Let’s start with a quick recap of a couple of key concepts.

• Delta measures the change in an option price for a change in the premium.
• The three main market factors that impact the value of an option are movements in the underlying price, the passage of time and implied volatility

Suppose you have bought a 3 month ATM option on Tesla struck at a price of \$1,000.  With an implied volatility of 60% the premium is \$120.34.  Using a standard pricing model the delta for the option comes in at 0.5629.  This means that if the share price increases by (say) \$1 the premium should increase by just over 56 cents.

Suppose a trader sells 100 calls on Tesla (1 call = 1 share in this case), we can calculate the ‘delta equivalent value’ by multiplying the trade size by the delta.  The delta equivalent is a long position 56 shares (rounded).  This can be interpreted to mean that the 100 purchased call options will have the same market risk as being long 56 shares.

If the share price goes up by \$1, delta tells us that the option position should increase in value by \$56.29.  We can check this using a spreadsheet.  Increasing the price of the share by \$1, the price of a single option rises from \$120.34 to \$120.90, a change of 56 cents or \$56 on the overall position.  If the trader had bought 56 shares, a \$1 increase would of course return a \$56 profit.  This example shows how delta can be thought of as the hedge ratio as it can be used to express the market risk of an option relative to an equivalent position in the underlying market.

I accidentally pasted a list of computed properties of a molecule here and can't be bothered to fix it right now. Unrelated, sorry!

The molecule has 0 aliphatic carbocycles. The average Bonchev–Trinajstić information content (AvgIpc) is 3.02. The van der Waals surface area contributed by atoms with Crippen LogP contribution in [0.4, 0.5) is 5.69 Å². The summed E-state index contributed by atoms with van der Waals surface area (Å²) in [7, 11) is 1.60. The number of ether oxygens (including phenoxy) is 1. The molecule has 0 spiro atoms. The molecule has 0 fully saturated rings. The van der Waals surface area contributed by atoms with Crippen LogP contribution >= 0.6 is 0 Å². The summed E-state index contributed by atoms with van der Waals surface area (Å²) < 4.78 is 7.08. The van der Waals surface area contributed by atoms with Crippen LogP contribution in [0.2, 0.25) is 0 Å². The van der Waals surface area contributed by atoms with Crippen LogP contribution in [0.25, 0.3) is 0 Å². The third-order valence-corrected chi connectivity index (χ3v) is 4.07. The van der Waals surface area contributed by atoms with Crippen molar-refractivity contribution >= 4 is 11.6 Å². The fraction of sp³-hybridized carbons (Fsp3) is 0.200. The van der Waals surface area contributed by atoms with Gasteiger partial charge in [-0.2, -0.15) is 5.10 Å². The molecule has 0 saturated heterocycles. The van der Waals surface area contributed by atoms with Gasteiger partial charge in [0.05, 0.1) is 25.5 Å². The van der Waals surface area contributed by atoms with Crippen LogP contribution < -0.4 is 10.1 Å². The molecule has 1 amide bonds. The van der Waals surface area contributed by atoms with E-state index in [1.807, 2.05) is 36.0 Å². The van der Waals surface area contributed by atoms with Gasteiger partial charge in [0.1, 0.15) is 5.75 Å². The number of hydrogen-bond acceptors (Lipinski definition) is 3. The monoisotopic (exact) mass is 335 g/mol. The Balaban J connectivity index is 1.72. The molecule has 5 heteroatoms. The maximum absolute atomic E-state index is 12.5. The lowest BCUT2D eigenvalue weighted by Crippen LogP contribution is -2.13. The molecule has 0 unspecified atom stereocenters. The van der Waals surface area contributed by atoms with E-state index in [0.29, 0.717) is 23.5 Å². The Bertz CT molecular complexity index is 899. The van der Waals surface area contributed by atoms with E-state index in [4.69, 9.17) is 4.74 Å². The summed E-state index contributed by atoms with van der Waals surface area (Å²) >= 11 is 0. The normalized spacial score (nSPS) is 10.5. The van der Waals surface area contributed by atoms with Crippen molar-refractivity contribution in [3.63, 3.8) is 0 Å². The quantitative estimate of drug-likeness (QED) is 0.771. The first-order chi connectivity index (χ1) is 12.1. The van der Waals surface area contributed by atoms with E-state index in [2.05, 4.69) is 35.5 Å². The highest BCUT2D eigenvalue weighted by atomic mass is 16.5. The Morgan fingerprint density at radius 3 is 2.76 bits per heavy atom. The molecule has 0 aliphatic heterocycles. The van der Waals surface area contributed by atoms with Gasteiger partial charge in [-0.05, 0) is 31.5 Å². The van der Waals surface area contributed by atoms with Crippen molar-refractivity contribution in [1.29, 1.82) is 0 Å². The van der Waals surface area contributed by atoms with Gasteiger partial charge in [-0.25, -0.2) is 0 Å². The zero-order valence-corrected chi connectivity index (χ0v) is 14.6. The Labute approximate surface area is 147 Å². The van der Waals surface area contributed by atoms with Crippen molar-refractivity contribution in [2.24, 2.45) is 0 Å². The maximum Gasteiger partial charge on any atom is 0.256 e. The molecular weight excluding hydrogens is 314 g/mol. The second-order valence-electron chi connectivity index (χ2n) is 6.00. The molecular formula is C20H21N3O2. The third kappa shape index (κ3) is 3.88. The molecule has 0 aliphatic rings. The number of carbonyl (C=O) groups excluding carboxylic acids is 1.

So to hedge the risk on the long call position (which is delta positive), the ideal hedge would be a short position in the underlying.  If the hedge is based on the option’s delta, then the resulting position would be described as being ‘delta neutral’.  You have immunised yourself against small movements in the underlying.  As we will show in the next post, you are not immunized against larger price movements.

It is common for people to ask why would I want to hedge myself against movements in the underlying asset?  You may recall that one of my pet peeves is that newbies to the option world only look at the profit and loss of the option position through a single lens of directional price movements.  By hedging the delta you still have exposure to implied volatility and the passage of time.